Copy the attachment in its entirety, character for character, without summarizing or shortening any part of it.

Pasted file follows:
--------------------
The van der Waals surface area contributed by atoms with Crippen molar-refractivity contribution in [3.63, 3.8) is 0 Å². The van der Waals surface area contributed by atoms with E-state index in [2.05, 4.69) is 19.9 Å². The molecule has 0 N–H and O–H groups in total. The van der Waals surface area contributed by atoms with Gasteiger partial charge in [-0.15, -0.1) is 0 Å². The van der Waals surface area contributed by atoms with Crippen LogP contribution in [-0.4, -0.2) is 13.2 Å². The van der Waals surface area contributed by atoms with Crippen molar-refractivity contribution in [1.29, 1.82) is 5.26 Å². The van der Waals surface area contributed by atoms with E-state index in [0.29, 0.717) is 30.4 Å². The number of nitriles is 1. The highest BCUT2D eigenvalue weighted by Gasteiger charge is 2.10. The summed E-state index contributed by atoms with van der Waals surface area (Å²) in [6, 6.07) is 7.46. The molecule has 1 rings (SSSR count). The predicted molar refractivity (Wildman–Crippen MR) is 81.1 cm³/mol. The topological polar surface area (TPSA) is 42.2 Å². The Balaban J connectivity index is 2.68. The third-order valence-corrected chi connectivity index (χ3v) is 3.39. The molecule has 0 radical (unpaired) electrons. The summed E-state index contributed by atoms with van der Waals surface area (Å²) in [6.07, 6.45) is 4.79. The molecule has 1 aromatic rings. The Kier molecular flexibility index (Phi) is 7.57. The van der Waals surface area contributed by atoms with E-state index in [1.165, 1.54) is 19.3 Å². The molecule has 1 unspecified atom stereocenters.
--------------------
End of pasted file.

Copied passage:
The van der Waals surface area contributed by atoms with Crippen molar-refractivity contribution in [3.63, 3.8) is 0 Å². The van der Waals surface area contributed by atoms with E-state index in [2.05, 4.69) is 19.9 Å². The molecule has 0 N–H and O–H groups in total. The van der Waals surface area contributed by atoms with Gasteiger partial charge in [-0.15, -0.1) is 0 Å². The van der Waals surface area contributed by atoms with Crippen LogP contribution in [-0.4, -0.2) is 13.2 Å². The van der Waals surface area contributed by atoms with Crippen molar-refractivity contribution in [1.29, 1.82) is 5.26 Å². The van der Waals surface area contributed by atoms with E-state index in [0.29, 0.717) is 30.4 Å². The number of nitriles is 1. The highest BCUT2D eigenvalue weighted by Gasteiger charge is 2.10. The summed E-state index contributed by atoms with van der Waals surface area (Å²) in [6, 6.07) is 7.46. The molecule has 1 rings (SSSR count). The predicted molar refractivity (Wildman–Crippen MR) is 81.1 cm³/mol. The topological polar surface area (TPSA) is 42.2 Å². The Balaban J connectivity index is 2.68. The third-order valence-corrected chi connectivity index (χ3v) is 3.39. The molecule has 0 radical (unpaired) electrons. The summed E-state index contributed by atoms with van der Waals surface area (Å²) in [6.07, 6.45) is 4.79. The molecule has 1 aromatic rings. The Kier molecular flexibility index (Phi) is 7.57. The van der Waals surface area contributed by atoms with E-state index in [1.165, 1.54) is 19.3 Å². The molecule has 1 unspecified atom stereocenters.